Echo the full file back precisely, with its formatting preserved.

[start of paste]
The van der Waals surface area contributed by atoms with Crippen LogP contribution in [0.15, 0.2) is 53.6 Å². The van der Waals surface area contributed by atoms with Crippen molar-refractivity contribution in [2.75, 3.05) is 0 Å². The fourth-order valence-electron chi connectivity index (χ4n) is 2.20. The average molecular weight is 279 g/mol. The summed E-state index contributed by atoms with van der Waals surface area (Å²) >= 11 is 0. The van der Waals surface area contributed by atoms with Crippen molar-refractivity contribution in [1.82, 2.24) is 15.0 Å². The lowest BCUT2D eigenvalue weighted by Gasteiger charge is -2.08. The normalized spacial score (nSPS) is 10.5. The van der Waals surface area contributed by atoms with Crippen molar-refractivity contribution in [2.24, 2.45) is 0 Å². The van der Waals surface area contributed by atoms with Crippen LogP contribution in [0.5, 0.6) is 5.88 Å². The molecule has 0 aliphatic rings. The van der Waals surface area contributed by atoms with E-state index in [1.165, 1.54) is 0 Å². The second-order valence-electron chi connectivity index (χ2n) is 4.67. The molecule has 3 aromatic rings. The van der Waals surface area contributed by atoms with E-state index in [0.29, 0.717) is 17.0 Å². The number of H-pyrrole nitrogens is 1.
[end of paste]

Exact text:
The van der Waals surface area contributed by atoms with Crippen LogP contribution in [0.15, 0.2) is 53.6 Å². The van der Waals surface area contributed by atoms with Crippen molar-refractivity contribution in [2.75, 3.05) is 0 Å². The fourth-order valence-electron chi connectivity index (χ4n) is 2.20. The average molecular weight is 279 g/mol. The summed E-state index contributed by atoms with van der Waals surface area (Å²) >= 11 is 0. The van der Waals surface area contributed by atoms with Crippen molar-refractivity contribution in [1.82, 2.24) is 15.0 Å². The lowest BCUT2D eigenvalue weighted by Gasteiger charge is -2.08. The normalized spacial score (nSPS) is 10.5. The van der Waals surface area contributed by atoms with Crippen molar-refractivity contribution in [2.24, 2.45) is 0 Å². The van der Waals surface area contributed by atoms with Crippen LogP contribution in [0.5, 0.6) is 5.88 Å². The molecule has 0 aliphatic rings. The van der Waals surface area contributed by atoms with E-state index in [1.165, 1.54) is 0 Å². The second-order valence-electron chi connectivity index (χ2n) is 4.67. The molecule has 3 aromatic rings. The van der Waals surface area contributed by atoms with E-state index in [0.29, 0.717) is 17.0 Å². The number of H-pyrrole nitrogens is 1.